Turner, Frederick Jackson, 1861–1932, American historian, b. Portage, Wis. He taught at the Univ. of Wisconsin from 1885 to 1910 except for a year spent in graduate study at Johns Hopkins. From 1910 to 1924 he taught at Harvard, and later he was research associate at the Henry E. Huntington Library. At first he taught rhetoric and oratory but turned to U.S. history, soon focusing on Western history. His doctoral dissertation, The Character and Influence of the Indian Trade in Wisconsin (1891; an enlargement of his master's essay), showed the trend of his interest. In 1893, at the meeting of the American Historical Association in Chicago, he delivered an address, “The Significance of the Frontier in American History,” which outlined brilliantly the history of the receding frontier and its effect in creating American democracy. Little noticed at the time, it was to prove epoch-making in American history writing. It supplied a large part of a generation of historians with a theme to investigate. Turner's ideas are now generally incorporated in some form in most American history texts; although a historical controversy has raged for decades over the validity of his frontier thesis, few critics reject it entirely. The address and various short papers were reprinted in The Frontier in American History (1920). He collaborated with Edward Channing and Albert Bushnell Hart in the revision of Guide to the Study and Reading of American History (1912). Though he produced few books—The Rise of the New West (“American Nation” series, 1906) and two studies in sectionalism, The Significance of Sections in American History (1932) and the posthumously published The United States, 1830–1850 (1935)—his influence as a teacher and proponent of a new and important theory made him one of the most renowned of all American historians.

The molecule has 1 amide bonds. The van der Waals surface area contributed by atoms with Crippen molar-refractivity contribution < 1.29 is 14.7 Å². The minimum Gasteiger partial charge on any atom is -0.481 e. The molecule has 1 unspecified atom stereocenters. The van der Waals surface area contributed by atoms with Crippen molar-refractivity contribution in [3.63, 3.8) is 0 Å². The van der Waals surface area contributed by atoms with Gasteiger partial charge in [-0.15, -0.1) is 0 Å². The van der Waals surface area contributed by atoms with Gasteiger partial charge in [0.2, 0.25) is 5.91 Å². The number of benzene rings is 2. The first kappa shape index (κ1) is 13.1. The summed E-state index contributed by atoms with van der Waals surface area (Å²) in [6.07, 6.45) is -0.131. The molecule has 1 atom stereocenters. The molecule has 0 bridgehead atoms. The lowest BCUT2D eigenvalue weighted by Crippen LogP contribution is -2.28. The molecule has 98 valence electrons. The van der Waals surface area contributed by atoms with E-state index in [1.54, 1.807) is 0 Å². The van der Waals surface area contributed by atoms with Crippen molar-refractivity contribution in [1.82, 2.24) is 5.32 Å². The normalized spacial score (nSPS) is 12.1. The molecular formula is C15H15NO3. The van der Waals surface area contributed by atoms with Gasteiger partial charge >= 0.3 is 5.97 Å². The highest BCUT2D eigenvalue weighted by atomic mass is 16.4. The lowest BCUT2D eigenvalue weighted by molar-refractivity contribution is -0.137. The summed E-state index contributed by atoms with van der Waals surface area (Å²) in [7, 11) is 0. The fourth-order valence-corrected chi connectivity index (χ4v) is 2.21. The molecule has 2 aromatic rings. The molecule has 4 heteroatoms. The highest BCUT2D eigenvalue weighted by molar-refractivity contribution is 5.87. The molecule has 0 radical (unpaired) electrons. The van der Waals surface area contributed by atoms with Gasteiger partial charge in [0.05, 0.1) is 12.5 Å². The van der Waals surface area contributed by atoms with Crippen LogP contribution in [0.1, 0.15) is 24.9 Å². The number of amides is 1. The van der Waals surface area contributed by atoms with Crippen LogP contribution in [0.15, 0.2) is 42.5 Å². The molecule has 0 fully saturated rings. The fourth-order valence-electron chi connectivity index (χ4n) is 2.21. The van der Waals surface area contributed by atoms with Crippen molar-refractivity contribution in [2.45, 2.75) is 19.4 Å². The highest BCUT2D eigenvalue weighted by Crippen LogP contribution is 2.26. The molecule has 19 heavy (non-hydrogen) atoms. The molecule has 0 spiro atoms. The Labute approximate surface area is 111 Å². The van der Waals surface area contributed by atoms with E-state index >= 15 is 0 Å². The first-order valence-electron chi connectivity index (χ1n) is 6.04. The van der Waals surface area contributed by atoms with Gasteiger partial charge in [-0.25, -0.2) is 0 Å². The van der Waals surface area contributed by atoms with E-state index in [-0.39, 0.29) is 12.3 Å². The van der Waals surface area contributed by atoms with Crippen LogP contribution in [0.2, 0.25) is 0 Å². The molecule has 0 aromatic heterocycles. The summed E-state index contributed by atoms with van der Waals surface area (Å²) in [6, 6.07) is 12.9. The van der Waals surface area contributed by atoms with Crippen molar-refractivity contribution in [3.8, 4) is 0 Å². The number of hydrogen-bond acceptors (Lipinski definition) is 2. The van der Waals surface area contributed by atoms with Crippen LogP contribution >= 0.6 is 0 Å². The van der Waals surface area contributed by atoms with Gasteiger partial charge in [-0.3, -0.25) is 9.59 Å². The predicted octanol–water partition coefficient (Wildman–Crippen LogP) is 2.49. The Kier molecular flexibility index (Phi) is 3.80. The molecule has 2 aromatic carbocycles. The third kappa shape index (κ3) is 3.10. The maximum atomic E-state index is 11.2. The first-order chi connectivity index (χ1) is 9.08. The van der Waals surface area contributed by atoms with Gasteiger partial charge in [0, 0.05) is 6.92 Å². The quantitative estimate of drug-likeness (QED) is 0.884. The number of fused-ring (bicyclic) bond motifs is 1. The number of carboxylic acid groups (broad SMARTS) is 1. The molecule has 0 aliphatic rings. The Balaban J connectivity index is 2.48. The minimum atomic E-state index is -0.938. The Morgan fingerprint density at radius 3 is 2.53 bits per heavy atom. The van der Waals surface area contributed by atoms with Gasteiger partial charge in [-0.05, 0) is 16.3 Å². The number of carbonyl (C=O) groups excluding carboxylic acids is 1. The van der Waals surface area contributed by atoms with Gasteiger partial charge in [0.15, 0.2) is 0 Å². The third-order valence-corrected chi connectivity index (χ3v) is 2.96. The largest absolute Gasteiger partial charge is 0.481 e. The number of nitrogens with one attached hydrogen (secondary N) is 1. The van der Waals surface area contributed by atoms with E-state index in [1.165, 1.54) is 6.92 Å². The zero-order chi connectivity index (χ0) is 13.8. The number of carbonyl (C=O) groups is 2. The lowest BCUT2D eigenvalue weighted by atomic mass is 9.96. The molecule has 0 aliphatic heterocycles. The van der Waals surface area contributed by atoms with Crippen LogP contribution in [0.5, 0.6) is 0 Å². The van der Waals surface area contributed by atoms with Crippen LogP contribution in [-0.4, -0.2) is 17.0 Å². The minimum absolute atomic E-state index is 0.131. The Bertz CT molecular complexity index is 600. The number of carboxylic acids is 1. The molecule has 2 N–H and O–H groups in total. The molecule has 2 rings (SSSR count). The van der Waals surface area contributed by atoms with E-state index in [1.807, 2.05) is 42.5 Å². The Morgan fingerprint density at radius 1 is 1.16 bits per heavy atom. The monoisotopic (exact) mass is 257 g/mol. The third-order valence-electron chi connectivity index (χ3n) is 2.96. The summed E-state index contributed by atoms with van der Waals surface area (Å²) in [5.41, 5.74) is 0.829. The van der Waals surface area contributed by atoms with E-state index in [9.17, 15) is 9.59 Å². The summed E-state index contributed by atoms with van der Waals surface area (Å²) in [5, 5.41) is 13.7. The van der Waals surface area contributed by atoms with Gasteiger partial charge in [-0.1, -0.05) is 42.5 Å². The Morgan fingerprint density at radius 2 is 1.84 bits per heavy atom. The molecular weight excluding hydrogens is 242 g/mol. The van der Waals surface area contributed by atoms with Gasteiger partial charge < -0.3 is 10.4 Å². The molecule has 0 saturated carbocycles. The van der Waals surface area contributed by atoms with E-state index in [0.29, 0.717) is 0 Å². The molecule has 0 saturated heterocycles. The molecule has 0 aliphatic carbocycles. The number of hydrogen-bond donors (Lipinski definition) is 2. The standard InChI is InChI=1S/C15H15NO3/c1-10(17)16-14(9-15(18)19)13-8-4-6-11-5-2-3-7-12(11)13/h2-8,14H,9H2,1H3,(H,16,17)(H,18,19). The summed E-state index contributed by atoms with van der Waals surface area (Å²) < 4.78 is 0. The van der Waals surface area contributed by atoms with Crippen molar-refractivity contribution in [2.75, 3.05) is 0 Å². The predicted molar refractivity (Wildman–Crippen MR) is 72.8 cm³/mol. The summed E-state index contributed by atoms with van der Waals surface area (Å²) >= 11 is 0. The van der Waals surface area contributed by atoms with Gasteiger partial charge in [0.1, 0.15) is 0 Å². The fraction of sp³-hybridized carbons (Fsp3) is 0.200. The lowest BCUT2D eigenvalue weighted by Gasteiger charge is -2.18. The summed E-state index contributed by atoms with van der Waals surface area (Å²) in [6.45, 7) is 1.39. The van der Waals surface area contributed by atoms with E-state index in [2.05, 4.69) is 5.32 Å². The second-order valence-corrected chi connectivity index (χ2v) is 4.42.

See The Early Writings of Frederick Jackson Turner (1938, repr. 1969); R. Hofstadter, Progressive Historians (1968); R. A. Billington, Frederick Jackson Turner (1973).
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